The street is full and people are walking me by like I am not there. In the first days I thought they didn’t see me. I thought they were busy, in a hurry, on the phone, but they are not. They are not seeing me on purpose. They intent to avoid me. Mohamad is walking up to them, raising his hand to them, begging them for anything they can spare. But they avoid him.
The language, the food, the clothes, the houses, everything is different here. When Fariq told me we were leaving Syria I objected. The war was still far from us and the children were too young to travel that distance. Besides, neither of us had ever crossed the border before. But Fariq insisted and we left.
I was 16 when my father choose Fariq for me, and he has been a good husband. I gave him four healthy children and he provided for us and kept us safe. He does not spend money carelessly; he does not lie and he honours his family and his religion. He is firm with the children and sets them a good example. In turn I respect and obey him.
His cousin got him a job in construction here, but he barely made enough money to feed himself, let alone me and the children. When he got injured no one helped him. The hospital turned him away. I went to an office his cousin knew about – a group of foreigners who sometimes gave money to Syrians – but no one spoke my language. When a stranger translated for me it seemed they wanted papers from the doctor before they gave me money. But the hospital had turned us away!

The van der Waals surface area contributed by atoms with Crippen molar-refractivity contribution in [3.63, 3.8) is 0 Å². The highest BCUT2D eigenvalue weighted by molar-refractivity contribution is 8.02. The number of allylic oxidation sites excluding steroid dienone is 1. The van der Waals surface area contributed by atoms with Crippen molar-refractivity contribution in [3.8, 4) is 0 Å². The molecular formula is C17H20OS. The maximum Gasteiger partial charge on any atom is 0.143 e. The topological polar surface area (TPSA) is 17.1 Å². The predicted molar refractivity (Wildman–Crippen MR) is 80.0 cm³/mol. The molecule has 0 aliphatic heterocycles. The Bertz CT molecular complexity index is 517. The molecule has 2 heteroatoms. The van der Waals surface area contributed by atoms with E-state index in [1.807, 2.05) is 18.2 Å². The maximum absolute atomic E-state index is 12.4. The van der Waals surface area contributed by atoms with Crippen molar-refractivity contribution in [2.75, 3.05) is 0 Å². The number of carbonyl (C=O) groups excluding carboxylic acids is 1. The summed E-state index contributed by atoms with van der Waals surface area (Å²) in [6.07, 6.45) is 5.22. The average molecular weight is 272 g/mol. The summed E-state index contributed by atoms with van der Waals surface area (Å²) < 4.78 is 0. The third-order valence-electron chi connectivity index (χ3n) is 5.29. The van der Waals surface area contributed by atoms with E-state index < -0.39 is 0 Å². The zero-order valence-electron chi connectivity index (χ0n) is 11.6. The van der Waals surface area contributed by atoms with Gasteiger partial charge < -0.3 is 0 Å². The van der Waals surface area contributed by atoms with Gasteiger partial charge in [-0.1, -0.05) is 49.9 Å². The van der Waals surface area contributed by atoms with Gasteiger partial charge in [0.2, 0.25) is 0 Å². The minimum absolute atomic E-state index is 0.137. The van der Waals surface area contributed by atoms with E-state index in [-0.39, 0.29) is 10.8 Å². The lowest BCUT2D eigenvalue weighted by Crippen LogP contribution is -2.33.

The children were hungry. My husband was in pain. When Fariq told me to bring Leila and Mohamad to the street and beg for money I objected. It was too dangerous. I pleaded with him, cried, begged, but Fariq insisted and we went.
Now Leila is finally asleep in my arms. She seems to get smaller every day, even her cries get weaker. I worry for her, and for Mohamad, but we need the money foreigners give him.
He comes to me. I see he is tired, I see he is hungry, he wants to go home. I tell him to go back to the street. To the cars. To the foreigners who ignore us. My son sighs, cries, complains but I insist and he goes.
— The names are fiction. The story is a combination of true events.